Allegations of child sexual abuse against Seattle Mayor Ed Murray have changed the political landscape, though some say it’s too soon to discuss campaign consequences.
Seattle Mayor Ed Murray stepped to the podium, glanced at his notes, then raised his eyes to face a row of cameras.
The day before, a lawsuit by a Kent man who says he was sexually abused as a teenager by Murray decades ago had shaken the city.
“I have never backed down and I will not back down now,” the mayor said Friday, vowing to continue his campaign for re-election this year.
Though Murray’s gaze and words were defiant, the lawsuit and similar allegations by two other men have wounded the mayor in a race he was widely expected to win. Amid talk of new challengers, there’s no doubt the political landscape has changed.
- Seattle Mayor Ed Murray resigns after fifth child sex-abuse allegation
- Murray's cousin accuses him of child molestation
- Man who sued Murray over alleged sex abuse wants millions from the city
- Accuser drops lawsuit against Seattle mayor
- Murray won't seek second term: 'It tears me to pieces to step away'
- Lawsuit alleges Murray sexually abused troubled teen in 1980s
- Meet Lincoln Beauregard, the lawyer for Mayor Murray’s accuser
- ‘He knows my name’: Accuser speaks out
- Why we're not allowing reader comments
- Podcast: How our story came together
How much? That’s an open question, and it’s one many in Seattle aren’t ready to talk about, even with the filing deadline for mayoral candidates less than two months away.
Some observers are calculating their next moves, while others are reeling from hurt and confusion. No City Council members have issued public statements.
“People need to give this a little time,” said John Wyble, a longtime Seattle political consultant. “These are allegations. Let’s see if we can find out more information.”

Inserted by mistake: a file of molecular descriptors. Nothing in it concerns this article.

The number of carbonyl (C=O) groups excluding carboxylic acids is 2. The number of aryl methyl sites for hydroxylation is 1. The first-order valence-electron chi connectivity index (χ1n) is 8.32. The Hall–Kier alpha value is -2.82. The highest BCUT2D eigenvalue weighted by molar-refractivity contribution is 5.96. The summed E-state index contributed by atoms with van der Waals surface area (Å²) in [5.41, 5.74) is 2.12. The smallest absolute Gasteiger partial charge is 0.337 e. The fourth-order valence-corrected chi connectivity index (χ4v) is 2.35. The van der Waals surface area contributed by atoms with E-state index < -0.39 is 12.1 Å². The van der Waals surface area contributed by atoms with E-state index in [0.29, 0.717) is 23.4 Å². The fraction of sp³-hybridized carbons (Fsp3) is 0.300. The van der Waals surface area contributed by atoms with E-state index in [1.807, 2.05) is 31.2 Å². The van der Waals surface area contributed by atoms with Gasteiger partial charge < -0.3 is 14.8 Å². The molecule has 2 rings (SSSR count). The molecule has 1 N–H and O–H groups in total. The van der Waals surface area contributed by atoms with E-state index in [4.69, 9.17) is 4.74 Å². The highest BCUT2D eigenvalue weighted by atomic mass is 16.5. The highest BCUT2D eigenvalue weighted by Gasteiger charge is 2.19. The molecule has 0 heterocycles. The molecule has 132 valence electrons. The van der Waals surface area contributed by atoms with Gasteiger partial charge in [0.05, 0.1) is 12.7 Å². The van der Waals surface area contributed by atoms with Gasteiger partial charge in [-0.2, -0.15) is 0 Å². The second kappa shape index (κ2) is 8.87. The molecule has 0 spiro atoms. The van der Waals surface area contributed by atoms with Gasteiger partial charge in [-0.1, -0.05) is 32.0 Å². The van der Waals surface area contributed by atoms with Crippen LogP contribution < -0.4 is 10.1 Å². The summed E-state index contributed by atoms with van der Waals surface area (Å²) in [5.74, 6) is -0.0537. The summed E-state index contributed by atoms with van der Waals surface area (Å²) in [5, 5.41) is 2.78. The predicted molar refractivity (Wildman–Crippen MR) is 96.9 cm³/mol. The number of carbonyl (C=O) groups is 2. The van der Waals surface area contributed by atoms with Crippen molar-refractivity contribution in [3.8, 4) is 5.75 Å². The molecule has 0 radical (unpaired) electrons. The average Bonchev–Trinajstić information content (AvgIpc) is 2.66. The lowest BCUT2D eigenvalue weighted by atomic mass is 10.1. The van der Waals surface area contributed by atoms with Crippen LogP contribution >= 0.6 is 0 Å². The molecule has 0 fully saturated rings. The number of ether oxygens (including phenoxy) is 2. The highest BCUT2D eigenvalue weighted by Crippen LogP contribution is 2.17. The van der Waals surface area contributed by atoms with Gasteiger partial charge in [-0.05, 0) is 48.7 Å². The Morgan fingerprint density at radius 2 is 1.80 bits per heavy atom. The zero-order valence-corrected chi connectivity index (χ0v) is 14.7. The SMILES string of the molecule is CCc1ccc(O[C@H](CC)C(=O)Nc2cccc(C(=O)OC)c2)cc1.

Wyble added, “We’re not at the point where we should be discussing politics.”
Some scrambling and strategizing has already begun, however. In an emailed statement shortly after The Seattle Times reported on the claims against Murray, political operative Heather Weiner cited them as a factor in this year’s mayoral contest.
“We’ve been working with a viable, resourced potential challenger for a couple of months now,” said Weiner, a partner at the Moxie Media consulting firm.
“Our firm has been leading a process to help this potential candidate examine whether it would be in the best interests of the city to run against Murray,” Weiner added, not naming the prospective challenger. “Again, she has not yet made a decision, but this development may push up her decision-making timeline.”
Nick Licata, who served 17 years on the City Council before bowing out at the end of 2015, said he hopes people in Seattle withhold judgment as the case plays out.
He said he hopes the city’s leaders don’t allow the claims against Murray to distract them from civic challenges, such as homelessness. But expecting the allegations to have no impact on the mayor would be naive, the former council member said.
“The unfortunate political reality is that issues rarely drive the pace and character of political campaigns. They more often turn on personality,” Licata said.
“Given the atmosphere, with these allegations in the air, I suspect that wannabe mayors are recalculating their chances … I’m sure it’s happening as we speak.”
Whether the claims are true or not, Murray is damaged, Licata said.
“You’re stuck with that story as the defendant,” he said. “It’s going to be difficult for anyone in that position to try to change the dynamic.”
Dan Savage, editorial director of The Stranger and a longtime gay-rights activist, said on KUOW that he felt sad for Murray, whom he has known for years, and the accusers, if they were victimized. But he added: “I don’t see how Ed survives this politically.”
“In sync with city”
Before news of the lawsuit broke, Murray’s week was shaping up relatively well.
An announcement Monday that he was scrapping a plan for a $275 million property-tax ballot measure drew criticism from some corners. But abandoning the controversial plan meant he wouldn’t need to defend it to skeptics on the campaign trail.
The world’s largest boring machine — nicknamed Bertha — broke into daylight Wednesday, completing the digging of the Alaskan Way Viaduct replacement tunnel.
And the federal monitor overseeing Seattle’s court-ordered police reform issued a glowing report Thursday morning, praising a reduction in use of force by officers.
The abuse claims halted that momentum, with Murray abruptly canceling a news conference where he and others had planned to tout the police-reform report.